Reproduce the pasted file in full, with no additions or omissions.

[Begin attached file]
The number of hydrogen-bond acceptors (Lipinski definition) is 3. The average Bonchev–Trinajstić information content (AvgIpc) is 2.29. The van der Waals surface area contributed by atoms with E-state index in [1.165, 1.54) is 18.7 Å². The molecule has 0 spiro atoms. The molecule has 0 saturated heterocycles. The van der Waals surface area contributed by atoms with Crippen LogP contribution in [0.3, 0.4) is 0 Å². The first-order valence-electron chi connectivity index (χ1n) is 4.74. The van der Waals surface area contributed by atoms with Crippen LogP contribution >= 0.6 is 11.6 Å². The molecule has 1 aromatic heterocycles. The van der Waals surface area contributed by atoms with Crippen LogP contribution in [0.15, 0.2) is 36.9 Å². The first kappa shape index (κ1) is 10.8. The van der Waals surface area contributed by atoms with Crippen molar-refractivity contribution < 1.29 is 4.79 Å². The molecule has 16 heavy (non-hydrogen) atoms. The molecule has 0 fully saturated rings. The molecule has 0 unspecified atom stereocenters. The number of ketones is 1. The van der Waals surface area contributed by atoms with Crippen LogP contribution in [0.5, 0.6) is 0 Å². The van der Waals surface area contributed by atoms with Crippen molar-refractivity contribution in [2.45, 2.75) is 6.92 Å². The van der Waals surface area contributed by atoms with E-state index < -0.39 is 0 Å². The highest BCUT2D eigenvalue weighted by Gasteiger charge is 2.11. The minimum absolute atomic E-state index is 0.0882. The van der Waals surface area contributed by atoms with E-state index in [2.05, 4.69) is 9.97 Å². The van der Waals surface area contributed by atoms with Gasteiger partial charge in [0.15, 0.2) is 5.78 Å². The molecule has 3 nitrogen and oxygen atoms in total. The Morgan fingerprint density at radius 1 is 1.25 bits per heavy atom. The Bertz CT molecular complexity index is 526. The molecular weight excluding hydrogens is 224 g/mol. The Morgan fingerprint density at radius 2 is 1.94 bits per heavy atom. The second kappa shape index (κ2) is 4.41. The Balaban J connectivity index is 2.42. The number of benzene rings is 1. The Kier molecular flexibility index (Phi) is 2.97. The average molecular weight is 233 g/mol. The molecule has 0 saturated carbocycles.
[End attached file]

The number of hydrogen-bond acceptors (Lipinski definition) is 3. The average Bonchev–Trinajstić information content (AvgIpc) is 2.29. The van der Waals surface area contributed by atoms with E-state index in [1.165, 1.54) is 18.7 Å². The molecule has 0 spiro atoms. The molecule has 0 saturated heterocycles. The van der Waals surface area contributed by atoms with Crippen LogP contribution in [0.3, 0.4) is 0 Å². The first-order valence-electron chi connectivity index (χ1n) is 4.74. The van der Waals surface area contributed by atoms with Crippen LogP contribution >= 0.6 is 11.6 Å². The molecule has 1 aromatic heterocycles. The van der Waals surface area contributed by atoms with Crippen LogP contribution in [0.15, 0.2) is 36.9 Å². The first kappa shape index (κ1) is 10.8. The van der Waals surface area contributed by atoms with Crippen molar-refractivity contribution < 1.29 is 4.79 Å². The molecule has 16 heavy (non-hydrogen) atoms. The molecule has 0 fully saturated rings. The molecule has 0 unspecified atom stereocenters. The number of ketones is 1. The van der Waals surface area contributed by atoms with Crippen LogP contribution in [0.5, 0.6) is 0 Å². The van der Waals surface area contributed by atoms with Crippen molar-refractivity contribution in [2.45, 2.75) is 6.92 Å². The van der Waals surface area contributed by atoms with E-state index < -0.39 is 0 Å². The highest BCUT2D eigenvalue weighted by Gasteiger charge is 2.11. The minimum absolute atomic E-state index is 0.0882. The van der Waals surface area contributed by atoms with E-state index in [2.05, 4.69) is 9.97 Å². The van der Waals surface area contributed by atoms with Gasteiger partial charge in [0.15, 0.2) is 5.78 Å². The molecule has 3 nitrogen and oxygen atoms in total. The Morgan fingerprint density at radius 1 is 1.25 bits per heavy atom. The Bertz CT molecular complexity index is 526. The molecular weight excluding hydrogens is 224 g/mol. The Morgan fingerprint density at radius 2 is 1.94 bits per heavy atom. The second kappa shape index (κ2) is 4.41. The Balaban J connectivity index is 2.42. The number of benzene rings is 1. The Kier molecular flexibility index (Phi) is 2.97. The average molecular weight is 233 g/mol. The molecule has 0 saturated carbocycles.